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  • Writer's pictureKate Stark

The last harvest - Bill Dyson

IN THE PATCH: Bill Dyson with the final row of potatoes at their patch near Ulverstone. IMAGE: Simon Sturzaker


AT the tender age of eight, Gerald James 'Bill' Dyson made up his first bag of freshly harvested potatoes and loaded them on a local transport truck. "My older brothers had gone off to play football on the Saturday and my father was wild about that," Bill said, recalling a moment which would become etched in a young child's mind and influence the next 77 years of his life. "It was winter time and so he turned to me and said, "Come on Bill, we've got spuds to get" and so I helped him make up those bags. "It was getting close to the end of WWII and that gave me a chance to work because most of the time it was just my father and brothers. "I was so proud to be asked to do something - I felt grown up!" A necessity of the times grew into a passion for Bill, who was soon old enough to run his own potato patch. "I was in Brighton doing my national service training in 1954 and, when I came out from that, I went to work on one of my brother's farms and he gave me some land - probably a couple of acres. "He said, "There you are, grow your own potatoes" and that's where it all started." At just 17 years of age, and the youngest of four brothers and six sisters, Bill worked the small plot by himself with nothing more than a plough and "two wild horses".

A life well-lived

Born in Ulverstone in 1936, Bill has spent much of his life on the northern coast, enjoying the freedom, challenges and triumphs of being a farmer. "I learned a lot from my father who would talk to me about his experience and it made me want to be a farmer." After selling the original farm, Bill spent time building a home near Ulverstone which he and his wife Elaine still reside in today. Not content to be away from the crop he loves most, Bill leased a larger parcel of land in the mid-1960s and took on two draught horses to help ease his workload. "A tractor was out of the question as it was too expensive - that came later," he said. "I had to learn everything that year and from then on. I ploughed an 11 acre (4.4 hectare) paddock in on the side of the hill with a hillside plough and the two horses I purchased and I cut the seed, fertilised and planted by hand. "It would have taken me at least 2 or 3 weeks. It was quite an achievement when I did it on my own and I was very strong and energetic." Although arduous and, at times, gruelling, Bill said he never found himself feeling a sense of isolation. "I was never lonely, I had two horses to talk to! You're talking to the horses all day and that was part of the pleasure of working on your own." "One of the things I've learned is that, if you want to get on in life and do well in what you're doing, you must do it for yourself because no one else is going to do it for you."

Industry know-how

Bill's success in the industry grew from his belief in the quality of his harvest and his determination to sell his produce locally. "I created the market for myself in Launceston, Hobart and along the North West coast," he said, adding the early varieties he was planting gave him "a great advantage over anyone else". "We've done very well out of early potatoes." After 70-odd years of planting Bismark potatoes, Bill said they are still one of his favourites. "They were a very popular early potato to grow and they were very much sought after in the spring time. The land that I worked on - and still working on today - is good land that slopes toward the sea." Bill said the combination of variety and plot placement gave him an advantage. "A lot of people ask how you get them so early and, the simple answer is, if you stand on the hill in winter, the sun has a low trajectory and reflects back onto the land from the sea. "That creates two lots of warmth and that's where you get the early growth from." Once established in the local markets, Bill expanded into contract work and was once named as the third largest grower of early potatoes for Edgell. "It was almost an ongoing thing - by the time you finished harvesting, it was time to work up the ground and get it ready for the next crop." In recent years, Bill began growing three varieties to meet market demand. "That goes down very well with the people I supply to because they can ring me up and I can fill orders for three different varieties in one day."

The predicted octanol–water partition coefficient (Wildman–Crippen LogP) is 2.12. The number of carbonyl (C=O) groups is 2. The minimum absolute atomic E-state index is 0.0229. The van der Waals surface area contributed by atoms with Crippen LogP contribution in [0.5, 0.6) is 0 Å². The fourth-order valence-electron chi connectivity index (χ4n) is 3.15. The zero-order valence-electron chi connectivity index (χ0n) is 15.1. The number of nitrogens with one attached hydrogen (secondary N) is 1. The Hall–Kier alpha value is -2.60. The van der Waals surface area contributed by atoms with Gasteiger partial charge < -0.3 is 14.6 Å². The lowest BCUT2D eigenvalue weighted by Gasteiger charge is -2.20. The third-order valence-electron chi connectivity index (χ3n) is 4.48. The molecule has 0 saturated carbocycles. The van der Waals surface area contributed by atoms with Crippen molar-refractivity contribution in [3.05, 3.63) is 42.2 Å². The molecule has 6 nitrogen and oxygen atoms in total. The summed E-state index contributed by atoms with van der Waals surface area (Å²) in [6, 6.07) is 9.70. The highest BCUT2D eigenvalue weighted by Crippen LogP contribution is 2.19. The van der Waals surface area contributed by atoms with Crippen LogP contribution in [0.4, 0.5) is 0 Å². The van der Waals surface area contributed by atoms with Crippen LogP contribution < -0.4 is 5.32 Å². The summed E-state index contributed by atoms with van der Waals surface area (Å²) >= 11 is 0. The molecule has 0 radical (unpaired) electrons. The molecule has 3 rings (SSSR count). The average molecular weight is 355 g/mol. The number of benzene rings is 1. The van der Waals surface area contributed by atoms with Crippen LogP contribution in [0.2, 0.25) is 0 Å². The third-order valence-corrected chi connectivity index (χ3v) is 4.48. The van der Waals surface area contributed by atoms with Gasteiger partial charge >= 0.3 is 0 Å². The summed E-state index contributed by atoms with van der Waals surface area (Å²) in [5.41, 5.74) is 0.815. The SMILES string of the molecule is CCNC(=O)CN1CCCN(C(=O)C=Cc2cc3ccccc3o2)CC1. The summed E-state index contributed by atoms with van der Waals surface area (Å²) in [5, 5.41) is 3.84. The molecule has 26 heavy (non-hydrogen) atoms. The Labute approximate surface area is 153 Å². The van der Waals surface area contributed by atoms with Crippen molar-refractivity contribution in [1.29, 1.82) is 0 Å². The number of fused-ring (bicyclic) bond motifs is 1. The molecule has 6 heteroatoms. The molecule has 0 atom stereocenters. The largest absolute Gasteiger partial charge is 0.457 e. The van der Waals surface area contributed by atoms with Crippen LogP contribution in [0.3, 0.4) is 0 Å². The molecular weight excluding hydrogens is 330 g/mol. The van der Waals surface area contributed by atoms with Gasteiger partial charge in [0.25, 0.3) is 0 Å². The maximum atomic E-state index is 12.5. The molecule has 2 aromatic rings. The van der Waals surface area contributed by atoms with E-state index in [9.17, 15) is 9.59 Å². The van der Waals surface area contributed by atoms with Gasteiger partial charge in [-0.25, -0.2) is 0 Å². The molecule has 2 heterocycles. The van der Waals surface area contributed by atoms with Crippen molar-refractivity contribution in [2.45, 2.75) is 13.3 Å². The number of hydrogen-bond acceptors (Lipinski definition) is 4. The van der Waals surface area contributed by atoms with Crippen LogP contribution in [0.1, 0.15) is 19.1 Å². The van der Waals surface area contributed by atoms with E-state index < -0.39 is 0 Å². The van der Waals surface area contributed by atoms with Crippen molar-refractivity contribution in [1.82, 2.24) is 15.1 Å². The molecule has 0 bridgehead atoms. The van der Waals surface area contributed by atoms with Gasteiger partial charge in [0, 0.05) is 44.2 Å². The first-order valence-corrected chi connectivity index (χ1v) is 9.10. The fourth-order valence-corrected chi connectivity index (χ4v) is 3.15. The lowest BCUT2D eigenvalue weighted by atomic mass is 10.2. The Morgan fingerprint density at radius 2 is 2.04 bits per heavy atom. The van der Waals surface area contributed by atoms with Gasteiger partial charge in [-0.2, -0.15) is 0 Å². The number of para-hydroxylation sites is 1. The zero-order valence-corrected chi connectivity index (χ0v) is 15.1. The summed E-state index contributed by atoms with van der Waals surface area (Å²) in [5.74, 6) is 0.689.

Hanging up the forks

With a wealth of knowledge under his belt, Bill is happy to share what he knows with the next generation, though he warns those looking for a 'quick fix' that they may be on the wrong path. "The whole thing is a challenge but that is what the driving force is and I'm sure most farmers would agree to what I'm saying. "The challenges that are thrown at you day-by-day in growing crops is a challenge in and of itself. Just when you think you have it right, something goes wrong. "I would say to any young person - don't give it up - there will always be a job for a young farmer but the only way to do it is through hard work and honesty." One of the first three private growers in Tasmania to acquire the SQF 2000 quality assurance accreditation in November of 2000, Bill is a certified trailblazer for food producers in Tasmania. "I still have a lot of farmers question me about how I do things and, I say to them, the best way to learn is to have 70 years of experience." Harvesting his final crop last November, Bill said he is ready to take on his biggest challenge yet - retirement. "That is certainly my final crop of Bismarks." Taking a moment to reflect on a life most would only dare dream of, Bill said he never thought the day would come. "There is still so much more I could talk about."


*First published December 2021 for Tasmanian Farmer Newspaper - owned by Australian Community Media.

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